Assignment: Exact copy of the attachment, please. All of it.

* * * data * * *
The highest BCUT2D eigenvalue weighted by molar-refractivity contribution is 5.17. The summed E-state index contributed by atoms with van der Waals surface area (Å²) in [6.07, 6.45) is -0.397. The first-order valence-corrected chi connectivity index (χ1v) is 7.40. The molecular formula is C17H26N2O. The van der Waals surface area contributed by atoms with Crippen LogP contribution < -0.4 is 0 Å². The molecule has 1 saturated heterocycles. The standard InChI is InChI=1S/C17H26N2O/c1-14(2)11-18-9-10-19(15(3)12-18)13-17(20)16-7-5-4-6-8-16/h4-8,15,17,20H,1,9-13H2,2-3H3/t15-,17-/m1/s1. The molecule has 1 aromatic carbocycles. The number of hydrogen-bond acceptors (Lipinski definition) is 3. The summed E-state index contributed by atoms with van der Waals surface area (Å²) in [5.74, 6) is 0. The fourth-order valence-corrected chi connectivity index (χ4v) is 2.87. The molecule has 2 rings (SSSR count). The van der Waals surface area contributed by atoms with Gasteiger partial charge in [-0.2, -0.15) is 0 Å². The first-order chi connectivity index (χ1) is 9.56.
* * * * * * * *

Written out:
The highest BCUT2D eigenvalue weighted by molar-refractivity contribution is 5.17. The summed E-state index contributed by atoms with van der Waals surface area (Å²) in [6.07, 6.45) is -0.397. The first-order valence-corrected chi connectivity index (χ1v) is 7.40. The molecular formula is C17H26N2O. The van der Waals surface area contributed by atoms with Crippen LogP contribution < -0.4 is 0 Å². The molecule has 1 saturated heterocycles. The standard InChI is InChI=1S/C17H26N2O/c1-14(2)11-18-9-10-19(15(3)12-18)13-17(20)16-7-5-4-6-8-16/h4-8,15,17,20H,1,9-13H2,2-3H3/t15-,17-/m1/s1. The molecule has 1 aromatic carbocycles. The number of hydrogen-bond acceptors (Lipinski definition) is 3. The summed E-state index contributed by atoms with van der Waals surface area (Å²) in [5.74, 6) is 0. The fourth-order valence-corrected chi connectivity index (χ4v) is 2.87. The molecule has 2 rings (SSSR count). The van der Waals surface area contributed by atoms with Gasteiger partial charge in [-0.2, -0.15) is 0 Å². The first-order chi connectivity index (χ1) is 9.56.